Manitoba puts $52 million in stewardship program — should Alberta be next?

More government funds for farms providing eco-services would be welcomed here — and put to good use

Is the idea of paying farmers for ‘ecological services’ finally ready for prime time?

The Manitoba government is winning praise for setting up a $52-million endowment fund to create a province-wide version of a program that pays farmers for stewardship efforts such as protecting riparian areas and habitat restoration.

The program will be based on ALUS (Alternative Land Use Services), an initiative created in Manitoba a couple of decades ago that has caught fire in Alberta since being introduced as a pilot project in the County of Vermilion River. It is now established in 12 counties.

Rimbey-area farmer Jason Lenz has been involved in ALUS Canada for the past two years and sees a real need for increased conservation funding in the province.

Jason Lenz.
photo: File/Supplied

“Being a farmer, you always want to make sure you look after the land,” said Lenz, past chair of Alberta Barley.

“Being the ultimate environmentalists that we are, we want to make sure we’re doing our part to make sure the areas we live and farm in are healthy. There’s a lot of marginal land that could be improved upon in the province.”

Some of that government support already exists in Alberta, said Lenz, who has been part of the partnership advisory committee for Lacombe County’s ALUS program since it was formed in 2017.

“I know there’s been some really good work done already, but there’s still more to do.”

The new Manitoba program — called Growing Outcomes in Watersheds (GROW) — will be based on ALUS, which compensates farmers for providing ecosystem services on their land (both through the upfront costs of the project and the ongoing maintenance of the land). Along with riparian protection and habitat restoration, GROW will fund small-scale water retention projects, soil health improvement, shelterbelts and eco-buffers.

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The endowment fund (to be managed by a long-established charitable foundation) is expected to generate about $2.5 million a year. A non-profit Crown corporation called the Manitoba Habitat Heritage Corporation will oversee the program.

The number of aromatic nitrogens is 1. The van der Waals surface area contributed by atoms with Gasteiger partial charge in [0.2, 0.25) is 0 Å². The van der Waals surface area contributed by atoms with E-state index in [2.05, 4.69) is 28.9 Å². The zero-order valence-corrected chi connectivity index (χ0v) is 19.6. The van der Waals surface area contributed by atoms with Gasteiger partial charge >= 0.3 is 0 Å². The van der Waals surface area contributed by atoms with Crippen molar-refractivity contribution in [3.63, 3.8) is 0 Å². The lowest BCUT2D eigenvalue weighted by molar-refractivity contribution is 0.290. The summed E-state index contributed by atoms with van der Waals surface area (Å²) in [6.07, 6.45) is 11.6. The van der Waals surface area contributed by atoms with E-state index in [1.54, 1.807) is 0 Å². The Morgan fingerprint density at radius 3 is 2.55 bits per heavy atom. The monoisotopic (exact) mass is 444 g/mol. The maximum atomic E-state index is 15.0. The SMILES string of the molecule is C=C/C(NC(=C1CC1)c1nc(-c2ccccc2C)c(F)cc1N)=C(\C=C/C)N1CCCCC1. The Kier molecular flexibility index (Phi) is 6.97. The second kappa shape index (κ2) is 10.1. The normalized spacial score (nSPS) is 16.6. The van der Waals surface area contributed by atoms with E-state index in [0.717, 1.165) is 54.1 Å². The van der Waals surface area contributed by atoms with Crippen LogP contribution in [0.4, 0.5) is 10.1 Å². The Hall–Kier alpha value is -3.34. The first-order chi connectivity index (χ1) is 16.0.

Manitoba’s move was hailed by Lara Ellis, ALUS Canada’s vice-president of policy and partnerships.

It represents the biggest buy-in from any province so far, she said.

“We are happy to work with the government of Manitoba and all of our other conservation partners in Manitoba around implementation and making sure that we’re all working as efficiently together as possible,” she said.

Even the National Farmers Union — not usually a fan of conservative governments — praised the move by Manitoba’s ruling Progressive Conservative Party.

“With more erratic weather, major storms, flood and drought affecting our profitability and way of life, we know how important it is to prevent climate change from getting worse,” said Ian Robson, the NFU’s regional co-ordinator in Manitoba. “The GROW program will help farmers invest in protecting the natural systems that keep carbon in the ground.”

However, Manitoba’s main farm group is waiting to see details, particularly whether the program will also mimic ALUS’s principle of having local groups adjust project criteria so they better address local conditions and the wishes of farmers in the area.

“If there are adequate funds and acceptance, I think that this is a good concept,” said Bill Campbell, president of Keystone Agricultural Producers. “I think that we’ve evolved into this from two decades ago where government, society and producers realized that there are benefits for this alternative land service.

“We just need to figure out how we’re going to compensate and acknowledge producers so they can be sustainable.”

Although his organization has been a long-standing supporter of ALUS (which had projects on about 1,800 acres in Manitoba last year), it was not consulted on the GROW program, he said, adding that farmer buy-in is critical.

“If we don’t engage the stakeholders or the producers and the landowners, it’s going to be an uphill battle,” said Campbell. “We just have to show that good practices are beneficial and hopefully everybody will want to climb on board and do what is right for the land, the producers and society.”

Lenz agrees.

“Improving water quality and ecosystems for people downstream from your land has a trickle-down effect,” he said. “If you’re doing work on your own land and it improves your neighbour’s land, you’re doing your share in improving the overall land base in Alberta.”

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